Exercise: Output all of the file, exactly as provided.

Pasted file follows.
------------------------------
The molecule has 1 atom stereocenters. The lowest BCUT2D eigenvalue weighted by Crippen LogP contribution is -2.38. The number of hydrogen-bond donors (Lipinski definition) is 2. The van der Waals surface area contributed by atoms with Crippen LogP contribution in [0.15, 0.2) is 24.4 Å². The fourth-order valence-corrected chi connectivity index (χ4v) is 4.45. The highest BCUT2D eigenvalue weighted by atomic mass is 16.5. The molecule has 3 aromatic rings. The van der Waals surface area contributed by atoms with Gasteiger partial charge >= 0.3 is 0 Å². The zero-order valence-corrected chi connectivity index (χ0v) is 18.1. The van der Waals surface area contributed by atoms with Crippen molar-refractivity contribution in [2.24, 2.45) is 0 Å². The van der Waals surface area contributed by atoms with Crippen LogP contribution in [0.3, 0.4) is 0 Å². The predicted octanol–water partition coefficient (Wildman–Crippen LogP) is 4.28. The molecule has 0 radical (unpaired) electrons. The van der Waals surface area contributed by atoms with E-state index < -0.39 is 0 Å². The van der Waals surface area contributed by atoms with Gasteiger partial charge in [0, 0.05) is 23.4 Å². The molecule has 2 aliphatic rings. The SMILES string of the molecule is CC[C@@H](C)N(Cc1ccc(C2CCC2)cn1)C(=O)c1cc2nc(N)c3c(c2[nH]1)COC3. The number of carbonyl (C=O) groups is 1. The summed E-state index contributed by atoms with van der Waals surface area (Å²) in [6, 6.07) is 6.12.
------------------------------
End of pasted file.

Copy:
The molecule has 1 atom stereocenters. The lowest BCUT2D eigenvalue weighted by Crippen LogP contribution is -2.38. The number of hydrogen-bond donors (Lipinski definition) is 2. The van der Waals surface area contributed by atoms with Crippen LogP contribution in [0.15, 0.2) is 24.4 Å². The fourth-order valence-corrected chi connectivity index (χ4v) is 4.45. The highest BCUT2D eigenvalue weighted by atomic mass is 16.5. The molecule has 3 aromatic rings. The van der Waals surface area contributed by atoms with Gasteiger partial charge >= 0.3 is 0 Å². The zero-order valence-corrected chi connectivity index (χ0v) is 18.1. The van der Waals surface area contributed by atoms with Crippen molar-refractivity contribution in [2.24, 2.45) is 0 Å². The van der Waals surface area contributed by atoms with Crippen LogP contribution in [0.3, 0.4) is 0 Å². The predicted octanol–water partition coefficient (Wildman–Crippen LogP) is 4.28. The molecule has 0 radical (unpaired) electrons. The van der Waals surface area contributed by atoms with E-state index < -0.39 is 0 Å². The van der Waals surface area contributed by atoms with Gasteiger partial charge in [0, 0.05) is 23.4 Å². The molecule has 2 aliphatic rings. The SMILES string of the molecule is CC[C@@H](C)N(Cc1ccc(C2CCC2)cn1)C(=O)c1cc2nc(N)c3c(c2[nH]1)COC3. The number of carbonyl (C=O) groups is 1. The summed E-state index contributed by atoms with van der Waals surface area (Å²) in [6, 6.07) is 6.12.